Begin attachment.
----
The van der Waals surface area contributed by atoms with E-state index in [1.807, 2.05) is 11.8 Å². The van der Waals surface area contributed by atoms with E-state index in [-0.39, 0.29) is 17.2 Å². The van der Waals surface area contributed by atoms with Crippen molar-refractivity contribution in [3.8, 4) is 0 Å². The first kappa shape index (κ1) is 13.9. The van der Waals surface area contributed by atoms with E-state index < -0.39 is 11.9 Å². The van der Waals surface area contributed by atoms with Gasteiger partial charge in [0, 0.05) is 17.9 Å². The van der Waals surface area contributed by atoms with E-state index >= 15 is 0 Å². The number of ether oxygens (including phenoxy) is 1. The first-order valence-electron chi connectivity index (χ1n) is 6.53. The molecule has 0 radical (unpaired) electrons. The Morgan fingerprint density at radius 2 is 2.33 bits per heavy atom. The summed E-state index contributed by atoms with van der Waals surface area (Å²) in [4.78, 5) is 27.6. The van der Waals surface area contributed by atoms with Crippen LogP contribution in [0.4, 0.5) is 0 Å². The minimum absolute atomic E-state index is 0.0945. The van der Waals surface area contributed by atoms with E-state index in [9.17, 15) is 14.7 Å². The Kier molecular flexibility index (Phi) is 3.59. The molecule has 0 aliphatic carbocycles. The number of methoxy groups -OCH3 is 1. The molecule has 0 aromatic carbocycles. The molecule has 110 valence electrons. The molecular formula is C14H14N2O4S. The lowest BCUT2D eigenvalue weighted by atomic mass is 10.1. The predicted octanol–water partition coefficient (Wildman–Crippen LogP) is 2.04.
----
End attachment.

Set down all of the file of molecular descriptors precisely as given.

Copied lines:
The van der Waals surface area contributed by atoms with E-state index in [1.807, 2.05) is 11.8 Å². The van der Waals surface area contributed by atoms with E-state index in [-0.39, 0.29) is 17.2 Å². The van der Waals surface area contributed by atoms with Crippen molar-refractivity contribution in [3.8, 4) is 0 Å². The first kappa shape index (κ1) is 13.9. The van der Waals surface area contributed by atoms with E-state index < -0.39 is 11.9 Å². The van der Waals surface area contributed by atoms with Gasteiger partial charge in [0, 0.05) is 17.9 Å². The van der Waals surface area contributed by atoms with E-state index >= 15 is 0 Å². The number of ether oxygens (including phenoxy) is 1. The first-order valence-electron chi connectivity index (χ1n) is 6.53. The molecule has 0 radical (unpaired) electrons. The Morgan fingerprint density at radius 2 is 2.33 bits per heavy atom. The summed E-state index contributed by atoms with van der Waals surface area (Å²) in [4.78, 5) is 27.6. The van der Waals surface area contributed by atoms with Crippen LogP contribution in [0.4, 0.5) is 0 Å². The minimum absolute atomic E-state index is 0.0945. The van der Waals surface area contributed by atoms with E-state index in [9.17, 15) is 14.7 Å². The Kier molecular flexibility index (Phi) is 3.59. The molecule has 0 aliphatic carbocycles. The number of methoxy groups -OCH3 is 1. The molecule has 0 aromatic carbocycles. The molecule has 110 valence electrons. The molecular formula is C14H14N2O4S. The lowest BCUT2D eigenvalue weighted by atomic mass is 10.1. The predicted octanol–water partition coefficient (Wildman–Crippen LogP) is 2.04.